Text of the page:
Roy is a Creative Strategist at StackAdapt who loves working one-on-one with clients to uncover unique methods of showcasing diverse stories, with creatives.
For years now marketers have been saying the same thing: print is dying. It’s unfortunate because there’s a comforting nostalgia associated with print, like circling everything you want in the holiday Sears catalogue, or that new-book smell. And while print advertising, and the print medium as a whole, has been on the decline since the advent of the internet, it doesn’t mean that the creative concepts we know and love can’t be translated into the digital realm.
Lookbook ads are inspired by the nostalgia of print, but with the functionality of digital. Think back to showroom photos and fashion looks in magazines, where each piece was labeled with a number and you had to go looking for whichever product you were eyeing. Lookbooks function the same way, without the eye having to go too far, by use of a hover or click. And while fashion photography or showrooms are an obvious choice for this unit, the lookbook unit can be surprising in how flexible it is.
Thinking Outside the Product Carousel
In digital advertising, it’s common to see product carousels or isolated product images as the prime tactic for selling consumer products. This is what the product looks like, and what it’s called—straightforward. This type of unit is valuable for creatives that are featuring sale products, new products, and especially dynamic retargeting creatives for viewed items or abandoned items in a user’s cart.
Outside of isolated product photography, most B2C brands tend to have beautiful stylized photography featuring more than one product. This can sometimes be utilized in display ads, but never on the same level as a lookbook ad. The lookbook allows users to explore that beautiful lifestyle photography unlike any other unit through curiosity and discovery.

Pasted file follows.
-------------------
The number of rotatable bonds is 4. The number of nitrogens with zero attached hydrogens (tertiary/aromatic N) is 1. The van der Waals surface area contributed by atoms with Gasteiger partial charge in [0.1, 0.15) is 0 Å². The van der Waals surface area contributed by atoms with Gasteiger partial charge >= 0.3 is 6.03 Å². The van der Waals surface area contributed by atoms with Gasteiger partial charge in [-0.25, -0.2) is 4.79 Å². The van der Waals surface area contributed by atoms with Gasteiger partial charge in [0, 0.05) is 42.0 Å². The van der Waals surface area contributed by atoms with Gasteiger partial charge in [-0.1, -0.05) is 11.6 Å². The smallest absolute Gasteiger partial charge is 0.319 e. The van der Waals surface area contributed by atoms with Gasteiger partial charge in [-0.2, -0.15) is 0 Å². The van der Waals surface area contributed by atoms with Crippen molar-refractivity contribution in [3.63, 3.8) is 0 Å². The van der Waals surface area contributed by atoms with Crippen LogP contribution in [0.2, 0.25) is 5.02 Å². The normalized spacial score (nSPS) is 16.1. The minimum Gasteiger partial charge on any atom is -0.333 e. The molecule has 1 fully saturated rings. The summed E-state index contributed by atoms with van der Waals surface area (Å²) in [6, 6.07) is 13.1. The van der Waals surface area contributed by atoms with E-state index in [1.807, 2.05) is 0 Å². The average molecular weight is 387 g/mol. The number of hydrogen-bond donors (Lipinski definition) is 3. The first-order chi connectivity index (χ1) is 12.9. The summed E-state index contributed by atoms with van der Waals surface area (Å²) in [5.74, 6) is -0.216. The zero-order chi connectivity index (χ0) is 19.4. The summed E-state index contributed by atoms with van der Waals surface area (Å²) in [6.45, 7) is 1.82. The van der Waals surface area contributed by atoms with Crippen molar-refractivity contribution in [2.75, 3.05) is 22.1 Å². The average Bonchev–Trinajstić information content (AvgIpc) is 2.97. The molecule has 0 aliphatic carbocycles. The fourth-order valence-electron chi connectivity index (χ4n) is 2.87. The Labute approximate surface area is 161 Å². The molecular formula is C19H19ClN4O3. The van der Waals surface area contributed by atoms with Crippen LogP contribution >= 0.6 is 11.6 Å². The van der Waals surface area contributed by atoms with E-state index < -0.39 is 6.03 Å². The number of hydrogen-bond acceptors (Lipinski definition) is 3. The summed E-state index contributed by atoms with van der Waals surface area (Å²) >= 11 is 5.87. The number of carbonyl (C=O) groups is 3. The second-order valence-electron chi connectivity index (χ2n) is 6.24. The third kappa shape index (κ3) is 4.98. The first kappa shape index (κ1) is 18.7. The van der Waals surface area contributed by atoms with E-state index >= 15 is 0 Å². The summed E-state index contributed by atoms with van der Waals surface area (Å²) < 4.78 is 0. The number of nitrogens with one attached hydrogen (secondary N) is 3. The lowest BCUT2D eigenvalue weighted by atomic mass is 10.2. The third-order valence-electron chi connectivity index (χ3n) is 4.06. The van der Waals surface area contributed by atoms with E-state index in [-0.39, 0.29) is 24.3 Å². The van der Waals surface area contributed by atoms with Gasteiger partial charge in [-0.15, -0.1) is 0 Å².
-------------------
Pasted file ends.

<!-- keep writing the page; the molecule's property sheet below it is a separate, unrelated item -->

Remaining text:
More Detail, Same Space
When it comes to display ads, a challenge can be restraints imposed by their size. It’s difficult to fit all the information about a product in only a few hundred pixels without compromising the visual appeal. With a lookbook ad’s functionality, more information can fit in those few pixels, and in a less obstructive or distracting way.
Traditionally, when trying to say a lot in one ad, advertisers lean on animation to communicate the brand or product messaging. This method is known to be effective, however the philosophy of less is more still applies to animation. Animated ads that break up information run the risk of being too long, which could lead the user to miss key information. There’s only a few seconds to grab a user’s attention, and retaining it is even more difficult – unless your text information is quick and concise.
So how can lookbooks be more effective? Using animated hot spots, lookbook ads have an air of mystery to them. Humans are naturally curious, and the prospect of having to discover what’s hidden is exciting. Hiding some of the details of your message also allows the visuals to do all the heavy lifting when it comes to drawing people in. With a lookbook unit, design can make clever usage of real estate that is usually forsaken for messaging.
The Two Types of Lookbook Ads
There are two main styles of lookbook ads: hot spots and pop-ups. Both function very similarly, but the pop-up style lookbooks offer even more space for additional information or functionality.